The program of Strauss’ “Four Last Songs” and “Alpine Symphony,” with principal guest conductor Thomas Dausgaard and soprano Gun-Brit Barkmin, repeats June 17. On Thursday night, the SSO honored retiring trumpeter Geoffrey Bergler.

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It’s always a thrill when the Seattle Symphony presents those late-romantic over-the-top works that require extra instrumentation. The current SSO program of music by Richard Strauss, unveiled Thursday evening, presents an orchestra of exciting proportions: extra woodwinds, a forest of French horns, exotic percussion (wind machine and thunder sheet), and massive brass (two tubas), all producing prodigious and sumptuous sound levels in two masterpieces.

The orchestra’s popular principal guest conductor, Thomas Dausgaard, was on the podium, opening with Strauss’ autumnal “Four Last Songs,” and concluding with the vividly pictorial “Alpine Symphony.” Luckily, Dausgaard brought along soprano soloist Gun-Brit Barkmin for the “Four Last Songs,” much to the delight of the audience. Barkmin, a German-born singer whose opera career includes a lot of Strauss and Wagner, proved a revelation.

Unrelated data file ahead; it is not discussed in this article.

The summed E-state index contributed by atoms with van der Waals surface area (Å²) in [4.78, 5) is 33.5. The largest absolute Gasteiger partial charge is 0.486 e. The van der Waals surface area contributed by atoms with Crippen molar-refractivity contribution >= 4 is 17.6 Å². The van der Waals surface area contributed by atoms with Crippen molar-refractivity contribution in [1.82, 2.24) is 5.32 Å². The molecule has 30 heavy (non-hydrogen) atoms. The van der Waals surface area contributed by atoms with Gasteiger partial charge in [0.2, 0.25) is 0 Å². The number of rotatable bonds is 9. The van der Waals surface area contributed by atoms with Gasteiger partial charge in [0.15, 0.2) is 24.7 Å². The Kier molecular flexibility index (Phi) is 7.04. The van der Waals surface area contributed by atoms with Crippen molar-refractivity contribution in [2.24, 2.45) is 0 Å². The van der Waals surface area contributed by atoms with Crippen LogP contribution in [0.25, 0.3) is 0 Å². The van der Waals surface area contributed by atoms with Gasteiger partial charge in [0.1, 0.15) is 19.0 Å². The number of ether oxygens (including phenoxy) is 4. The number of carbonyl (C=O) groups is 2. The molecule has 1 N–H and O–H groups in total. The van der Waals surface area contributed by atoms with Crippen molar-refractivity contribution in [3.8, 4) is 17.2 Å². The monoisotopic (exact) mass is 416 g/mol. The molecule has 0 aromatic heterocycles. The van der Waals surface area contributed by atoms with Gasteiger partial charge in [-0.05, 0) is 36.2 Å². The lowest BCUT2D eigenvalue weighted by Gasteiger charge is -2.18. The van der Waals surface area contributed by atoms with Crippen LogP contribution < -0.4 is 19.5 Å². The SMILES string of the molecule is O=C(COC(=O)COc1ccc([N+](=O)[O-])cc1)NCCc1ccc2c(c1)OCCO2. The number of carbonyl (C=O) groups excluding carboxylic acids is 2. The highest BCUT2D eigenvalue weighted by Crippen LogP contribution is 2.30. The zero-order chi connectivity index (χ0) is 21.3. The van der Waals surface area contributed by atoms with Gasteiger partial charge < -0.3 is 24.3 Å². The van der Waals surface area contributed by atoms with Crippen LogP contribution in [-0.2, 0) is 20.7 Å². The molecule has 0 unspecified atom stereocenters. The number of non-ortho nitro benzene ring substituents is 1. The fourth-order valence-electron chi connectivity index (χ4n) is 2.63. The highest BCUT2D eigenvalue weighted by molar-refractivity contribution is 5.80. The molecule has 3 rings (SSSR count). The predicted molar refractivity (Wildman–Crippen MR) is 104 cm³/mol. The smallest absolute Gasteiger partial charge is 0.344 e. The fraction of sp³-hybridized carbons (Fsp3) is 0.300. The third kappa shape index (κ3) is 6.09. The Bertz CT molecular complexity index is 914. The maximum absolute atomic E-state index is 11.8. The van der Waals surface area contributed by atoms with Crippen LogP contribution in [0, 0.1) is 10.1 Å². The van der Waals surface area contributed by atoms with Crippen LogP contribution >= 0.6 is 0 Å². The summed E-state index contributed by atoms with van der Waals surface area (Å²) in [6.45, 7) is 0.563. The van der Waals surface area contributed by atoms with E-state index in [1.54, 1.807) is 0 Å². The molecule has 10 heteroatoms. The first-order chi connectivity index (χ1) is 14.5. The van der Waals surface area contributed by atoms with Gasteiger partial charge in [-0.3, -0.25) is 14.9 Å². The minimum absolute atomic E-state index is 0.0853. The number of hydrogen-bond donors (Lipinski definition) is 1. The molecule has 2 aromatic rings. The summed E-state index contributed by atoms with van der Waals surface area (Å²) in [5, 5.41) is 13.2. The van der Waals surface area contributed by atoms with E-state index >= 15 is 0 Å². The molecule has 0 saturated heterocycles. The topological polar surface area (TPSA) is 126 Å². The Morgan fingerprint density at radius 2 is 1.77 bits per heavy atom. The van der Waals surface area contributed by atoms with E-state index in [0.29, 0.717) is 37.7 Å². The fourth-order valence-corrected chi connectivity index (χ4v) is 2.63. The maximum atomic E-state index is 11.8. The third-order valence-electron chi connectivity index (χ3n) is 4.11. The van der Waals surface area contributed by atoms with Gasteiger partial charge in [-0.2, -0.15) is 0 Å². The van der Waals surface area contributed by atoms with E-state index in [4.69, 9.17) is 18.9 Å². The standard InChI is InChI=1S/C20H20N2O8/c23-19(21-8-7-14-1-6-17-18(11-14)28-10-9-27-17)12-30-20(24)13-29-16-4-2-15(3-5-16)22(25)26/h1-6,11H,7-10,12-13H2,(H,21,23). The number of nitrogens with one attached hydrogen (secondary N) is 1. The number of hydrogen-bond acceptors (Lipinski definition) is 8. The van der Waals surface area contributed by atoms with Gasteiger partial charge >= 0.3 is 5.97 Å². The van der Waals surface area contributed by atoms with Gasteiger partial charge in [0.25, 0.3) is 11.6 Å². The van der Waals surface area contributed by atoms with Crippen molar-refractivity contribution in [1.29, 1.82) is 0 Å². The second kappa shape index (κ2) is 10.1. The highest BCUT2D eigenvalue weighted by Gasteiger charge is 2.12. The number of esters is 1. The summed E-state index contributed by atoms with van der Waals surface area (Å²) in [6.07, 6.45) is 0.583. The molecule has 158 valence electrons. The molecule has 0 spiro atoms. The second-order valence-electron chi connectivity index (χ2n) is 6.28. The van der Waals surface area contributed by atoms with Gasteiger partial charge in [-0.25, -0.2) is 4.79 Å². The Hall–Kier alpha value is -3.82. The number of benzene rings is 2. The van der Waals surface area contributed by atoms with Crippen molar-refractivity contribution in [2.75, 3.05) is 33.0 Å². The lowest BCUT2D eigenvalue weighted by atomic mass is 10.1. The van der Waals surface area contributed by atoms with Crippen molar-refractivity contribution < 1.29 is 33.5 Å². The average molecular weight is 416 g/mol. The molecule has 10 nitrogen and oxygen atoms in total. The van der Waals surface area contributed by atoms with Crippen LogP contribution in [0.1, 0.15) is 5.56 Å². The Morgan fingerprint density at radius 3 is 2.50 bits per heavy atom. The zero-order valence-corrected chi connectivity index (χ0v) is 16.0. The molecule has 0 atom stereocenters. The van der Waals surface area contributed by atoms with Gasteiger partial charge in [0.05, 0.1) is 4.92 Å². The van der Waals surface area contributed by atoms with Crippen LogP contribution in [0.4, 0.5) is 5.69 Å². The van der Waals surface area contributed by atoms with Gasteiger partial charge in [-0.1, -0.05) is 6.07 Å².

Huge and supple, her expressive voice makes the music sound effortless, soaring above the staff with ease and warmth, and with obvious deep understanding of the autumnal songs (she performed these complicated, shifting pieces without a score).

CONCERT REVIEW

Seattle Symphony

With Thomas Dausgaard conducting and Gun-Brit Barkmin, soprano soloist, repeats 8 p.m. Saturday (June 17), Benaroya Hall, Seattle; tickets from $22 (206-215-4747 or seattlesymphony.org).

Dausgaard was the most closely attentive podium partner, watching and encouraging the soloist in every line of the score.

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After the last song, the audience provided such an enthusiastic ovation that Barkmin returned for an encore: “Morgen,” one of Strauss’ loveliest art songs (especially with the participation of concertmaster Cordula Merks). Dausgaard proved adept at conducting the audience, too: when a few audience members began to applaud between the movements of the “Four Last Songs,” his raised hand in a “stop!” gesture immediately silenced the clapping. Nothing, however, would induce the audience to remain silent for several moments after the gargantuan musical journey of the “Alpine Symphony,” in spite of Dausgaard’s clear wish for a pause before the applause.

When the music is that exciting, it’s hard for an audience to stay in silent reflection after the music stops. The sheer scale of this 47-minute score, which vividly depicts an alpine ascent that reaches a mountaintop after dangerous trials — including a very pictorial storm — is almost overwhelming, especially when supplemented by the mighty tones of the hall’s Watjen Concert Organ (skillfully played by Joseph Adam).

The concert was preceded by a graceful tribute to retiring trumpeter Geoffrey Bergler, by his SSO violist colleague Timothy Hale. It was evident in the audience’s warm applause that concertgoers care about the “symphony family” and enjoy recognizing a career devoted to bringing great music to the community.